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Time For a Divorce?

March 20, 2016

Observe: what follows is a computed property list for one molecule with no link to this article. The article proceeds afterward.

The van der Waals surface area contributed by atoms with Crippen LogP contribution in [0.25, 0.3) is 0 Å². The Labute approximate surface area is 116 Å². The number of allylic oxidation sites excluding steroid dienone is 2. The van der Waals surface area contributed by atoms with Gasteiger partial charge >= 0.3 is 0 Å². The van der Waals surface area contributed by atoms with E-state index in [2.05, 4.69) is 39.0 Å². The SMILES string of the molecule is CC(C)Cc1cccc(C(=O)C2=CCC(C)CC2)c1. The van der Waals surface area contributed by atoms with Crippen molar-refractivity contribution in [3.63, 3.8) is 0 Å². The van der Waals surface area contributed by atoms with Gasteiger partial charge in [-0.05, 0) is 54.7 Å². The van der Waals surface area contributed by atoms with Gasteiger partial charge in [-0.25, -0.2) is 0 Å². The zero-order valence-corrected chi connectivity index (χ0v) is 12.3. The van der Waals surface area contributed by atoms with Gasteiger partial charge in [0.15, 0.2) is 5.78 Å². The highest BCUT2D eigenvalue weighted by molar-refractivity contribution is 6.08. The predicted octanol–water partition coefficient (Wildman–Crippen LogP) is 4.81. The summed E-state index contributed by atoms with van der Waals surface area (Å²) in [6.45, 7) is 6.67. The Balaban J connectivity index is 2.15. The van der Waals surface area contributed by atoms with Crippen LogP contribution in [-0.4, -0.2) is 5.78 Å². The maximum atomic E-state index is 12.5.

I think back to the Umbrella Revolution protests here in Hong Kong in the Fall of 2014 and how they sparked by Beijing’s unwillingness to grant Hong Kong universal suffrage in the next Chief Executive election slated for 2017.  Since the protests ended, tensions have simmered in the city with occasional outbursts like the Mongkok riots over Chinese New Year and student-led protests at HKU because of the appointment of a new council chairman seen as being a panderer to Beijing.  I often get asked how the city has changed since I last lived here in 2002 and the biggest change aside from the common refrain that the city has become “more Chinese” is the emergence of a Hong Konger identity.  The problem as an expat is that you don’t necessarily feel this change when you’re wandering around SoHo and the Midlevels.  The only way to really tap into it is to read the local papers and even better, wander around some of Hong Kong’s universities.  For this change is not being led by those residents who are well established and living here with families, but by the younger generation that looks ahead and sees a future increasingly limited by China’s goal of total control over the city.  So it’s natural that the student-led magazine, Undergrad, at Hong Kong University (HKU) published a 60-page article the other week about its vision for Hong Kong’s future after 2047, the year the Basic Law and the “one country, two systems” framework expires.  What stood out the most in this vision was seeing Hong Kong as independent after 2047, probably the first time anything has been published in China sounding any sort of call for independence of a part of its territory.  As you can imagine, this sentiment did not go over well with either Beijing or the establishment here in Hong Kong, including its richest man Li Kai-Ching who basically pooh-poohed the idea that Hong Kong could ever go at it alone.  Yet, if you think about it, this call for independence is not as radical as it sounds.  Putting aside whether Hong Kong could be viable as an independent city-state, when you feel like your future is fairly bleak as your freedoms are under assault and your calls for greater self-determination go unheeded, calling for independence to safeguard your own freedoms ceases to be such a crazy idea.  It’s like getting a divorce when you’re in a bad relationship, which can be bad for any number of reasons.  You reach a point in that relationship where you know things are not going to change and it’s beginning to seem hopeless, so breaking away is the only thing that might shake things up.  The threat of breaking away could be the jolt that’s needed to engender change without actually breaking up or it might set off a struggle to actually break away from the partner who is doing most of the harm.  The students at HKU have their whole lives ahead of them.  Many of them were born around the time or after the handover.  They have watched their city decline in importance relative to the rest of China and the city’s collective voice get drowned out by the propaganda in Beijing, as well as the naysayers who make up the establishment in Hong Kong, most the tycoons and politicians who benefit from closer ties to Beijing.  It’s sad that those tycoons who made their fortunes because of Hong Kong being such a special place are now basically in Beijing’s pocket because there is more money to be made on the mainland than at home. I’m talking about you Mr. Li.  A proud Hong Konger you are definitely not.  As for the students at HKU and elsewhere in the city, they are reaching the point where they feel like they have nothing to lose by calling for more wide-ranging action, including independence.  Beijing seems to think that all it takes it a little more engagement by the local government with its youth to bring them into the fold, but what they’re not realizing is that if Beijing couldn’t tame Hong Kong when the mainland’s economy was booming and could use that growth as a carrot to demand fealty, what makes the central government think a slowing (and increasingly unsustainable) mainland economy with an ever shrinking civic space is going to be attractive to the next generation of Hong Kongers? Don’t be surprised if the calls for independence only grow louder in the coming years.